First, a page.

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Tickers in this Article: BBY, RSH, WMT, TGT
Well-known electronics retailer Circuit City recently reported its decision to liquidate. Simply put, the news comes as an obvious disappointment to the company's thousands of employees. Further, Circuit City's most recent woes serve to underscore the difficulties in the retail sector.

Beyond the doom and gloom, one party may be happy about the liquidation. And that is Circuit City's arch rival, Minnesota-based electronics giant Best Buy (NYSE:BBY). Let's take a look at the potential benefits for Best Buy.

Short-Term Benefits
Circuit City filed for bankruptcy in November as a result of declining sales and significant second quarter losses. In short, consumers may have migrated to Best Buy in an attempt to avoid the troubled Circuit City.

Circuit City will host a giant liquidation sale in which its 567 remaining stores will unload merchandise at bargain basement prices. In addition, the company will honor gift cards during the liquidation, so customers most likely will use up their gift cards as soon as possible. Finally, per the Circuit City website: "We expect the sales to wrap up by the end of March 2009."

Much attention will be placed on Circuit City during the next few months as penny-pinching consumers flock to the remaining stores in search of bargains. Therefore, Best Buy most likely will not see an immediate surge in business. (Be sure to check out our Economics Basics Tutorial to learn more about competition and how it affects businesses.)

Long-Term Advantages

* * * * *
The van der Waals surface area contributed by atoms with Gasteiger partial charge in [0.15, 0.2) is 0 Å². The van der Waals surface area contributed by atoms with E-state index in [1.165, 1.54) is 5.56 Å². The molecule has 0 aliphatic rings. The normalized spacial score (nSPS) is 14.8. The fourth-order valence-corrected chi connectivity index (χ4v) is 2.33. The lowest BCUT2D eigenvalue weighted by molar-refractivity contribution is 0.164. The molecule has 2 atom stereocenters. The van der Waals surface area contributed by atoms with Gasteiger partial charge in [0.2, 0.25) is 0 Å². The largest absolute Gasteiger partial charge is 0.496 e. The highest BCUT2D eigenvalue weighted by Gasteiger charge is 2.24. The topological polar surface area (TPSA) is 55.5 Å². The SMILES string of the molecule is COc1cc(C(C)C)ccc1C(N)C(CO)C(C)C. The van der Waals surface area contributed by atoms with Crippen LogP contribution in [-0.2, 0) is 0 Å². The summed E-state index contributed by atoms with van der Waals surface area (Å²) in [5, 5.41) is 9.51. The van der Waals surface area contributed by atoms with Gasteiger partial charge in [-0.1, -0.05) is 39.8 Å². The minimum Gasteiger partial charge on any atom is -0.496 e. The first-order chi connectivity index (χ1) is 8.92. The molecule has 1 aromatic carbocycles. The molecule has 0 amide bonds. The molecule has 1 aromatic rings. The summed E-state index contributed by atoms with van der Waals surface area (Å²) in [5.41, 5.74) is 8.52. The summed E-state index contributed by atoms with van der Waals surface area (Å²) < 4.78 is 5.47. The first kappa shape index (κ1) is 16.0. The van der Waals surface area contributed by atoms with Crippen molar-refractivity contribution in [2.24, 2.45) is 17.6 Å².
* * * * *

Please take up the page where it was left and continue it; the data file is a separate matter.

Once Best Buy becomes the last electronics retailer standing, it will likely benefit from the influx of customers who previously shopped at Circuit City. But Best Buy has other positive things going for it, too. First, the company reported in its second quarter earnings release a store count of 973 locations, which gives the company a strong footprint in the marketplace. In addition, Best Buy posted an increase in sales and recorded a profit during the period. Finally, Best Buy provided guidance for fiscal 2009, which amounts to earnings of $2.50 to $2.70 per share (excluding items). (Explore the controversies that can surround companies' forward-looking statements in Can Earnings Guidance Accurately Predict the Future?)

Although Best Buy is steadied by its size, solid financial results, strong projections and the demise of Circuit City, it is not without competition. The slowing economy lures consumers to discount retailers like Wal-Mart (NYSE:WMT) and Target (NYSE:TGT), which also sell flat screen televisions, video games and other gadgets. In addition, if history is any indication, Wal-Mart could try in some way to fill the void left by Circuit City. Wal-Mart hinted at its future aspirations in a June 2008press release that stated: "[The company] has completed a redesign of its consumer electronics department in stores nationwide, adding hundreds of new consumer electronics models and features. In addition to new product assortment, recent design changes intend to help Wal-Mart customers also better understand the uses and options of many new products in the market, such as the addition of a 'hi-def Blu-ray experience area' in 1,200 of its stores."

Radio Shack (NYSE:RSH) is not as big of a threat as Wal-Mart, but it also deserves a mention because it could receive a slight sales resurrection following Circuit City's collapse. However, any boost probably will not be enough to serve as a real threat to Best Buy. Best Buy's real threat will be Wal-Mart.

Bottom Line
Circuit City's liquidation is bad news for employees and investors. But Best Buy will reap the benefits of its rival's demise once the sales are over.

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